By Mark Weinraub
CHICAGO, July 13 (Reuters) – U.S. corn futures rose 2.9% on Wednesday, supported by concerns that hot and dry weather in the U.S. Midwest could cut into harvest yields, traders said.
Wheat and soybean futures also were strong, rebounding from sharp declines after the U.S. Agriculture Department’s monthly World Agricultural Supply and Demand Estimates report lowered the global demand outlook for crops.
The gains in corn, which were on track to close higher for the fifth time in six sessions, came as the U.S. crop nears its crucial pollination phase of development.
“Intense heat is building in the Plains, which is expected to periodically pulsate deeper into the Midwest over the next several weeks,” Arlan Suderman, chief commodities economist for broker StoneX, said in a note to clients. “An overall trend of below normal rainfall is also expected across most of the Ag Belt over the next several weeks.”
At 11:10 a.m. CDT (1610 GMT), Chicago Board of Trade December corn futures CZ2, which track the crop being grown in the fields, was up 17 cents at $6.03-1/2 a bushel.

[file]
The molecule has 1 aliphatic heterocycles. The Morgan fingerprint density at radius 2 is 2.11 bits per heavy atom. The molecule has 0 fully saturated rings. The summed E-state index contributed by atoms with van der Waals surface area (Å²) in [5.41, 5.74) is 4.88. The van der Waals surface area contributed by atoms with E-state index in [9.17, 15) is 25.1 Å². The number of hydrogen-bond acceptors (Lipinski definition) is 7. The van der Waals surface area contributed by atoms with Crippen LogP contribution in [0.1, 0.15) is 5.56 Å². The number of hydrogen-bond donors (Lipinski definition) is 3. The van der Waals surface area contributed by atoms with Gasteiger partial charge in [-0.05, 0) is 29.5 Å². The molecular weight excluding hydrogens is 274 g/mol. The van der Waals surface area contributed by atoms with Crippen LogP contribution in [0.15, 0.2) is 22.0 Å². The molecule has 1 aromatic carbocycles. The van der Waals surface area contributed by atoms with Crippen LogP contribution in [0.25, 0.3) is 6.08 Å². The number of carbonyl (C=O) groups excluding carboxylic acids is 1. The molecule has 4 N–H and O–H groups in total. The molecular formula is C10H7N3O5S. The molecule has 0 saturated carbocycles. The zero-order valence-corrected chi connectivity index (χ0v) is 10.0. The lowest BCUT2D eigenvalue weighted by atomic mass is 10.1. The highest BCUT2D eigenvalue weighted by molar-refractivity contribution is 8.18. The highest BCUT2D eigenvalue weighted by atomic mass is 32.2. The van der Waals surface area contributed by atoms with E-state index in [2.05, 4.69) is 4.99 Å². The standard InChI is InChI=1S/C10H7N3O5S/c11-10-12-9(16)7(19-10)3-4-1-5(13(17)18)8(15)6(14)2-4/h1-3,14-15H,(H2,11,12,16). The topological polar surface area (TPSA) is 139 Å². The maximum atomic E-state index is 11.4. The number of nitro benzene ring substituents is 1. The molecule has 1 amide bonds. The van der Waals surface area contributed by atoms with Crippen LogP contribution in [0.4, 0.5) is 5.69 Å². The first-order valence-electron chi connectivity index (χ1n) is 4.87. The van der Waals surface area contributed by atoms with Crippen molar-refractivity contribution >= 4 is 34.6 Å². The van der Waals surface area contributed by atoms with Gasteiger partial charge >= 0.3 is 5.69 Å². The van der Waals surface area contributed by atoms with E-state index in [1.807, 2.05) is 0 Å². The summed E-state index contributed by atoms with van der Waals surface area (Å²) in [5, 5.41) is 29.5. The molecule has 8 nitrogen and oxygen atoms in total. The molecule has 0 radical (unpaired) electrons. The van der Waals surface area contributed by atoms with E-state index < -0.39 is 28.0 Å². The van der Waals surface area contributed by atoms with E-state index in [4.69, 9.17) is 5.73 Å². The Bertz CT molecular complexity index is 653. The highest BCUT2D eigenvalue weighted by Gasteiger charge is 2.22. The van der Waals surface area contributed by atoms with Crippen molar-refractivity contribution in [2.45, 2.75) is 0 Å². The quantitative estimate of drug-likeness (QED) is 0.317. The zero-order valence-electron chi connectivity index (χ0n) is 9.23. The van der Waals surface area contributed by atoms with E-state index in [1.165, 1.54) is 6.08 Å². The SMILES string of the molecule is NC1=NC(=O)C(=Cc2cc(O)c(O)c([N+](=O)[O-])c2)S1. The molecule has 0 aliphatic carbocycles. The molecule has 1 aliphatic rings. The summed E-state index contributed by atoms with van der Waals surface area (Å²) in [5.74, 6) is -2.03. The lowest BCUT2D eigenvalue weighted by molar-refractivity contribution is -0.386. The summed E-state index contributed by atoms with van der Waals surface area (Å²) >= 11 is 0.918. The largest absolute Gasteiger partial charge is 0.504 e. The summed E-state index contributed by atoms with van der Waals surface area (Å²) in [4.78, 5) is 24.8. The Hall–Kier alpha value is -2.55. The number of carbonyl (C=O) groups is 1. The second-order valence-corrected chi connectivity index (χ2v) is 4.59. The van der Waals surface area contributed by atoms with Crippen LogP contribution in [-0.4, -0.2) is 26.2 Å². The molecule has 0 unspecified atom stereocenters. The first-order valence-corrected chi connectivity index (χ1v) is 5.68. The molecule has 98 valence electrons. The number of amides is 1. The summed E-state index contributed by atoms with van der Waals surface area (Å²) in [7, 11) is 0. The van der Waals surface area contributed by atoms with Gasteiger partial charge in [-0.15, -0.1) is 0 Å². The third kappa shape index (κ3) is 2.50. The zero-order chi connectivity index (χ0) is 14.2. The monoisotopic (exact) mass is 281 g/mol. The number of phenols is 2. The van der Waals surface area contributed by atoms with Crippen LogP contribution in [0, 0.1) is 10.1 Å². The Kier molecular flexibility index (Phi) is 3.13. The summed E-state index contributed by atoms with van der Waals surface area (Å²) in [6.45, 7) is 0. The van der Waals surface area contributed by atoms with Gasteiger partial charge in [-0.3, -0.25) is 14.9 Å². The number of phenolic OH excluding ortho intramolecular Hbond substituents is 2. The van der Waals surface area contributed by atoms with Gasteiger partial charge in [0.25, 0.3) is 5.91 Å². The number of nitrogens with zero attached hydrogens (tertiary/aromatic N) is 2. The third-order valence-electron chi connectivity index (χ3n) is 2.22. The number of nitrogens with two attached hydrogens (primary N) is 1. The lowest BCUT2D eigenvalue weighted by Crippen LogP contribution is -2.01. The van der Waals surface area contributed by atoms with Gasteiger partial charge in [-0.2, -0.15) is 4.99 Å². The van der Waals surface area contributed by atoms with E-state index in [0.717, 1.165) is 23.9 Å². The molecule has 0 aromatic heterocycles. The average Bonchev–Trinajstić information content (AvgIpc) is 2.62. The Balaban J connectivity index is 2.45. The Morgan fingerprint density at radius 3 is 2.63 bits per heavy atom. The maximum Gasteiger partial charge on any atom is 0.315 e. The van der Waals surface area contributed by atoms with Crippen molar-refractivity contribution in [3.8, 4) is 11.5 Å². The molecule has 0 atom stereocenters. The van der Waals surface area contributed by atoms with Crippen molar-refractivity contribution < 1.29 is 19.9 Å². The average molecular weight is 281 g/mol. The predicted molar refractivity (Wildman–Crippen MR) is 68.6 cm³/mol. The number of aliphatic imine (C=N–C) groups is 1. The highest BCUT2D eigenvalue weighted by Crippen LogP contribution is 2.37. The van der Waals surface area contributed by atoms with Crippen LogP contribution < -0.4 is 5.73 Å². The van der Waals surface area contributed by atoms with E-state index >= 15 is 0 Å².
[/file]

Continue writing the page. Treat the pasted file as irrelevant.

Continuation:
CBOT November soybeans SX2 were up 17-1/2 cents at $13.60-1/2 a bushel and CBOT September wheat WU2 was 18-1/2 cents higher at $8.32-3/4 bushel. Both soybeans and wheat were rebounding from a one-week low hit earlier in the session.
“It is probably a little short-covering after what has been a pretty epic decline in a very quick fashion,” said Greg Grow, director of agribusiness at Archer Financial Services. “You are going to get some dead cat bounces along the way.”
Traders also were monitoring negotiations regarding wheat exports from war-torn Ukraine.
Russian, Ukrainian and Turkish military delegations met with United Nations officials in Istanbul on Wednesday for talks on resuming exports of Ukrainian grain from the major Black Sea port of Odesa as a global food crisis worsens.
(Additional reporting by Gus Trompiz in Paris and Naveen Thukral in Singapore; Editing by Rashmi Aich, Sherry Jacob-Phillips and Richard Chang)
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